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- From: David Brownell <firstname.lastname@example.org>
- To: Chris Lilley <email@example.com>
- Date: Tue, 30 Mar 1999 13:24:44 -0800
One lesson: most web servers should default to using the
"application/xml" MIME content type, not "text/xml"!
Chris Lilley wrote:
> What this RFC appears to do is remove author control over correctly
> labelling the encoding, and ensure that most if not all XML documents
> get incorrectly labelled as US-ASCII.
Not at all. The best default MIME content type for all web
servers is "application/xml". Without a "charset=Big5" or
similar declaration, then the XML processor's autodetection
kicks in ... minimally handling UTF-8 and UTF-16, and quite
commonly handling a variety of additional encodings.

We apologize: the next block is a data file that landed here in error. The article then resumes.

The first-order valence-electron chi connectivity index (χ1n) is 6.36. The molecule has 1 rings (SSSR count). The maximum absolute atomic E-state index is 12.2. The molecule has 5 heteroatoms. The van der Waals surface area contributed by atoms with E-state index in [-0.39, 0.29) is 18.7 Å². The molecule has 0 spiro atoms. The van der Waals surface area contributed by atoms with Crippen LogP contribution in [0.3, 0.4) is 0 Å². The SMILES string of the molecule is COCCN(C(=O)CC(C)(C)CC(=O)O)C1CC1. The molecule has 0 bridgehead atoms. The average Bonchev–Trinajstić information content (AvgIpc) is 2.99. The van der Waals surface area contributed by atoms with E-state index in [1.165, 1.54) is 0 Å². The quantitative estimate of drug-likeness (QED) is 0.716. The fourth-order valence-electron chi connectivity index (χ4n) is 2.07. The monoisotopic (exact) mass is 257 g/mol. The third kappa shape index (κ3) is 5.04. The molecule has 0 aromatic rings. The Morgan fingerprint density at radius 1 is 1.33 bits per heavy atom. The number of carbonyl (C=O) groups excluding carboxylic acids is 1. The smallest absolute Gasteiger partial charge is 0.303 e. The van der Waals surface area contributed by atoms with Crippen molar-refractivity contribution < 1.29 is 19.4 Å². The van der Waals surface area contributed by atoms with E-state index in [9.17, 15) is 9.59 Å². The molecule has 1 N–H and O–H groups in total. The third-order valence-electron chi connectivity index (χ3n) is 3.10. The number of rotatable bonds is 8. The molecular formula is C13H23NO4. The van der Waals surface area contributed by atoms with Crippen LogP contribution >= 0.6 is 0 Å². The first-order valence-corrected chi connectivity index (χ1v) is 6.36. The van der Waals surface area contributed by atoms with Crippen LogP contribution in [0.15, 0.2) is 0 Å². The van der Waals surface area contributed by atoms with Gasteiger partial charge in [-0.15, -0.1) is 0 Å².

For example, Sun's XML processor handles about 140 encodings
at last count ... and _does_ conform to RFC 2376.
> So, this RFC removes at a stroke the possibility of authors correctly
> labelling the encoding of their XML documents and takes us back to that
> dark time (the present) when the majority of, say, Japanese Web content
> was mis-labelled. And it seems to have done this simply to save a very
> small part of coding effort for people writing transcoders.
Again, no it doesn't. The idea is to get the web server to
attach the correct MIME content type, which is NOT "text/xml"
in many/most cases. Authors must rely on the administrator
not breaking their content, and this is part of it.
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